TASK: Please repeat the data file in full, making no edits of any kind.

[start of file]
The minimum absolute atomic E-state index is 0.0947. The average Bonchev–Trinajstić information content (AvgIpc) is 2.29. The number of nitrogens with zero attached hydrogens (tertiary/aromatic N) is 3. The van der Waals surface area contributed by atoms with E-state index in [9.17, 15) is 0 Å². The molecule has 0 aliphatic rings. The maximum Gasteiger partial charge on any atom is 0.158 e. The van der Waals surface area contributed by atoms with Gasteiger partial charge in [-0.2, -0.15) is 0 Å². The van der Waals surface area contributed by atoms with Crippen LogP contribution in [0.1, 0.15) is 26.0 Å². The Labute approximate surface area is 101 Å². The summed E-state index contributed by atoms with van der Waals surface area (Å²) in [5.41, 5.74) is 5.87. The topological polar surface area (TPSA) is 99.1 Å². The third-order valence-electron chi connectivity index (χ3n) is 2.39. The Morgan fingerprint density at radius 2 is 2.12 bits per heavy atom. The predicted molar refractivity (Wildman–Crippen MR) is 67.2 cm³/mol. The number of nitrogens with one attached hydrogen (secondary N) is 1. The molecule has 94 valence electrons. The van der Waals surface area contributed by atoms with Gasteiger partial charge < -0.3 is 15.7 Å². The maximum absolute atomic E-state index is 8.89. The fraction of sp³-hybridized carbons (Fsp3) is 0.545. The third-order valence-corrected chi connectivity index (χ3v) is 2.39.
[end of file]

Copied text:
The minimum absolute atomic E-state index is 0.0947. The average Bonchev–Trinajstić information content (AvgIpc) is 2.29. The number of nitrogens with zero attached hydrogens (tertiary/aromatic N) is 3. The van der Waals surface area contributed by atoms with E-state index in [9.17, 15) is 0 Å². The molecule has 0 aliphatic rings. The maximum Gasteiger partial charge on any atom is 0.158 e. The van der Waals surface area contributed by atoms with Gasteiger partial charge in [-0.2, -0.15) is 0 Å². The van der Waals surface area contributed by atoms with Crippen LogP contribution in [0.1, 0.15) is 26.0 Å². The Labute approximate surface area is 101 Å². The summed E-state index contributed by atoms with van der Waals surface area (Å²) in [5.41, 5.74) is 5.87. The topological polar surface area (TPSA) is 99.1 Å². The third-order valence-electron chi connectivity index (χ3n) is 2.39. The Morgan fingerprint density at radius 2 is 2.12 bits per heavy atom. The predicted molar refractivity (Wildman–Crippen MR) is 67.2 cm³/mol. The number of nitrogens with one attached hydrogen (secondary N) is 1. The molecule has 94 valence electrons. The van der Waals surface area contributed by atoms with Gasteiger partial charge < -0.3 is 15.7 Å². The maximum absolute atomic E-state index is 8.89. The fraction of sp³-hybridized carbons (Fsp3) is 0.545. The third-order valence-corrected chi connectivity index (χ3v) is 2.39.